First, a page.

Other members on the Cycle Safety Stakeholder Group include Chris Peck of CTC, Tony Russell of Sustrans, Ruth Jackson of British Cycling, Ralph Smyth of Campaign to Protect Rural England, and Robert Semple of TfL.

Now I don’t know the views of everyone on this panel – I have no idea of Ralph Smyth’s stand on urban roundabouts, nor whether Robert Semple gets involved in decisions about places outside London – but I would suggest that members of CTC, Sustrans and British Cycling should contact these bodies and demand to know what their decision was, and their reasoning for it. (Indeed, it seems some CTC members understandably feel this way already.)

Update: Chris Peck of CTC has written an article explaining his side of the story. I think it was written before this one was published, as he refers to Patrick Lingwood’s explanation as if it’s a good one (see below). I appreciate that the whole funding situation is far from ideal, but I’m still not convinced that they took the best course of action by approving such projects. At least Chris Peck has taken the time to respond, however flawed it may be – but there has been word as yet from Cyclenation or British Cycling.

Out With The Old Rubbish, In With The New Rubbish

The more I find out about this turbo roundabout scheme, the less sense it makes that cycling organisations should support it.

One of the architects of this scheme, Patrick Lingwood, Cycling Officer for Bedford Borough Council, defended the turbo-roundabout on Mark Wagenbuur’s blog last year.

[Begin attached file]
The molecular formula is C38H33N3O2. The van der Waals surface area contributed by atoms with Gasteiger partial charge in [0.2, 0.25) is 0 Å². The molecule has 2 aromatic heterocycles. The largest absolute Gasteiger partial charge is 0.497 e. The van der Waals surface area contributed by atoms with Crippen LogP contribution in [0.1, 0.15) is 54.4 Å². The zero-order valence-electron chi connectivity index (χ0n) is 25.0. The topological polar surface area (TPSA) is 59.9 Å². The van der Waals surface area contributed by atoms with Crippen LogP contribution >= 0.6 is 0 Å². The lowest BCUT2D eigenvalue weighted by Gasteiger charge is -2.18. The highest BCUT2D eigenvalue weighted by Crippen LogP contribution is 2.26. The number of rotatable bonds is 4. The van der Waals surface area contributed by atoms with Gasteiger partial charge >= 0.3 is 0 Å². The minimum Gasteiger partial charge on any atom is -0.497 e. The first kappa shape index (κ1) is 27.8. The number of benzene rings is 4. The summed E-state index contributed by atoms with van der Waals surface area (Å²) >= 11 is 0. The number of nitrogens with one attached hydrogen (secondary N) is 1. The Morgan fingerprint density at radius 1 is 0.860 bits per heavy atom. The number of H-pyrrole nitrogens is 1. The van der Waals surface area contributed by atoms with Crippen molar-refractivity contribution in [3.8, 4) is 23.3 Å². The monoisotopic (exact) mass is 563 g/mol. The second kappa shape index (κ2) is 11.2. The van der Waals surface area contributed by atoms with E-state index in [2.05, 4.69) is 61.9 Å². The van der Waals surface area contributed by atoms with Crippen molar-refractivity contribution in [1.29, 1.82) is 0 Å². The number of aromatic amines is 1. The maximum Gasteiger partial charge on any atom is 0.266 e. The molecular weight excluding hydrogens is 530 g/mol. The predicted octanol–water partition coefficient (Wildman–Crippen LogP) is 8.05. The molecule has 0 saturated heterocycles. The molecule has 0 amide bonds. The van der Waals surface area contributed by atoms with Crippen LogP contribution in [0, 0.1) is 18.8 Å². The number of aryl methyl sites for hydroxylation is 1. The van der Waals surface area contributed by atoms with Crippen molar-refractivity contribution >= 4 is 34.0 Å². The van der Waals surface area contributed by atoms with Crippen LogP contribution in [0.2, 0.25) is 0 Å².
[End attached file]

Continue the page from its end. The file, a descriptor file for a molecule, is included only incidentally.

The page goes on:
His main justification for it seems to be that what is currently there is awful, which he spends a lot of time explaining in detail. This may well be the case, but it’s irrelevant as nobody is suggesting that current layout is great. We’re criticising this specific new design, not defending the existing layout, so trying to re-frame the debate to be about old versus new is distracting and false.

He sounds like a dedicated believer in the supremacy of Vehicular Cycling, just like John Franklin and John Forester. His language is typical of those who see “cyclists” as some special breed which excludes most of the population. He believes in the failed “dual network” concept of providing for two classes of cyclist. He clearly sees his job as being to cater for the few existing cyclists rather than provide safe cycling transport conditions that everybody could use.

For someone who is a cycling officer, he has designed a scheme which increases motor vehicle capacity at this junction by 40%. Rather than create something which is suitable for all users, this is a design which only the confident few can use efficiently, and which will be slow and awkward for others. He’s taken a Dutch concept which is intended to speed large volumes of motor vehicles on trunk roads (and which cycle routes are intended to bypass altogether) and has applied it to an urban location with high pedestrian flows.

And the cycling lobby has waved it through in your name.

And There’s More…

Finally, for now, it seems that this isn’t the only dubious project that Cycle Safety Fund money has been spent on. Cycling campaigner Alex Ingram has begun to compile a spreadsheet of Cycle Safety Grants so we can see where the money has gone.

Pretty quickly, he found this £70,000 Cycle Safety Fund scheme in Hereford:

A diagram showing a roundabout in Hereford, with eight cycle symbols painted on the road

A bargain at only £8750 per cycle symbol painted on the road.

It seems that all a council planner has to do is drop a few cycle symbols into their latest design (or simply claim there’s something “Dutch” about it) and Sustrans will recommend that money intended for cycling will pay for your motor-centric scheme.

As Private Eye would say, trebles all round!

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Cycling to school with the CTC again (a follow-up post)

Like the first time I wrote about the CTC, my most recent post (prior to this one) has also got people thinking about what they do and how they do it.